Webster was to get the Prince’s carriage ready, and leave at once for Braine Le Comte, he then advised Orange to return to his headquarters and rejoined the party. He was seated beside the concerned Lady de Ross and opposite the irritable Marquiss de Asche. Though Lady Hamilton had seen the mask slipping, to many less observant guests, Wellington was still radiating an aura of extreme calm and nonchalance, even though the trickle of officers leaving to join their regiments was fast becoming a flood. The Marquiss and other French and Belgian guests found it intolerable that he should show such unconcern when their relatives were soon to go into battle. De Asche dearly wished that she could reach across the table and throttle him for his calm. Wellington paid them no mind, these after all were the people he was performing for, and they would tell everyone, he turned to Lady Georgiana and gave her a miniature of himself painted by a Belgian artist, and watched as the room emptied. She soon made her excuses too, all of her brothers where in the army and unable to bear the strain, she left to help Lord March (who was a guest that night as another ADC to Orange,) pack. Out in the hall there was a general exodus in effect. The Duke of Brunswick brought the poor girl to tears as he boasted how well his division would fight and young Lord Hay made her furious by pompously boasting similar. Despite the discharge now streaming out into the night that was ringing with the the sounding of trumpets, the skirl of pipes and the roll of drums, as much as violins and cellos, there were still some latecomers. Lieutenants Verner and O’Grady of the 7th Hussars arrived late after riding into town and taking a room to dress in. Entering they witnessed the many trying scenes that typify the ball in popular memory. Gallant officers hearing duty calling, coldly leaving their partners to the embrace of their handkerchiefs and the commiserations of the similarly broken hearted. As if everyone was in love that night! Most found the heartbreak in seeing their happy world come to an end, seeing family members and friends walk willingly out into the night and into danger. The two hussars saw that it was all over but decided to steal inside to take a peek at the ballroom before they left, if nothing else than to say that they had been there. They cleared a passage to the door where they beheld more couples parting, and everything in much confusion, seeing that there was no hope of even one dance they then left to fetch a cabriolet. The Earl of Uxbridge knew that the officers needed to get back to their regiments, but at the same time did not want to cause undue distress and panic by a hurried exit. Planting his dashing frame before the ballroom door he announced. “You gentlemen who have engaged partners, had better finish your dance and get to your quarters as soon as you can”, and so the last dance played out.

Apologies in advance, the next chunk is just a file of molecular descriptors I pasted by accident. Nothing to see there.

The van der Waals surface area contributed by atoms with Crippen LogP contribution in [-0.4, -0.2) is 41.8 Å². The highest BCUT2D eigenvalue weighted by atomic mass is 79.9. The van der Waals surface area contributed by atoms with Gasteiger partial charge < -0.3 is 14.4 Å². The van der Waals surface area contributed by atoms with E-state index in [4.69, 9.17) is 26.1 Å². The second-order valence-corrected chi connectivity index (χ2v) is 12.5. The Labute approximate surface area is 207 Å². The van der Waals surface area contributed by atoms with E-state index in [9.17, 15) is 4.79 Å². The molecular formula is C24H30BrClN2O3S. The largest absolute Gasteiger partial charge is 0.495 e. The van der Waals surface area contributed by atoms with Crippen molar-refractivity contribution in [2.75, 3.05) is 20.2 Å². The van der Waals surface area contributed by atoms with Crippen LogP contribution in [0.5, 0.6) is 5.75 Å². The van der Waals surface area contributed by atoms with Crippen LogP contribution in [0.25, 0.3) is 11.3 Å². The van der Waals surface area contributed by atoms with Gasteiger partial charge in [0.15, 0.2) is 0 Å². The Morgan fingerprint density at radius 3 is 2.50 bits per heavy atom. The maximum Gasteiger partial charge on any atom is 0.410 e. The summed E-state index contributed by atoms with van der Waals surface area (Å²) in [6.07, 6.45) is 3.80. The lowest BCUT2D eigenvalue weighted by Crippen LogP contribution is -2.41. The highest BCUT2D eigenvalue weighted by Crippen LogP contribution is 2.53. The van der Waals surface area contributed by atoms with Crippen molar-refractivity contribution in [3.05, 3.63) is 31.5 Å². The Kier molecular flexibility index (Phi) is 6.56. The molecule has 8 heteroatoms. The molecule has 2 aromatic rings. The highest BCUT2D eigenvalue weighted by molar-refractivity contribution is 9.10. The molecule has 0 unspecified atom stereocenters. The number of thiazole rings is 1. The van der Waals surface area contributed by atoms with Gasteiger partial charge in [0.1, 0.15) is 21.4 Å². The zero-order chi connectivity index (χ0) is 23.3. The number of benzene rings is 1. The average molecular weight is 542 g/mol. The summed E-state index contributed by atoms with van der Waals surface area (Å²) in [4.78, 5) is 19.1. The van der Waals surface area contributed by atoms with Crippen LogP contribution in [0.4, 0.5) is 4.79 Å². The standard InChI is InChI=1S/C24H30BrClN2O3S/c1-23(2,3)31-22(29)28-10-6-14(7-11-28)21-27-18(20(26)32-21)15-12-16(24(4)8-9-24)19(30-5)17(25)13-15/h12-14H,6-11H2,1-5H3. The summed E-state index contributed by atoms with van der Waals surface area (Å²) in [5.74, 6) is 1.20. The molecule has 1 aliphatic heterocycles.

Supper was finishing as the last waltzes were danced. Wellington was still at the table when the Prince of Orange returned. The young prince whispered a word to his chief over his shoulder. The Duke looked incredulous for an instant but as quickly as the expression had come it disappeared, he nodded and told the Prince to return to his headquarters and get some sleep. Outside there was now a marked lack of uniforms, the Duchess who must have slipped out of supper to make the rounds discovered that everything was unravelling and appears to have momentarily lost her head. In an absurdly affecting scene she blockaded the exit and attempted to persuade the departing officers to stay for one more dance, and not ruin her ball. Quite how we should take this is open to debate, it may well have been an emotional response to the strain of what was happening coupled with the undoing of all her plans, or, and this is persuasive, as hostess, her rightful place was to see guests on their way, and her supposed entreaties could therefore be interpreted as social politeness. Either way each officer with as much grace as could be managed gave hurried excuses and left.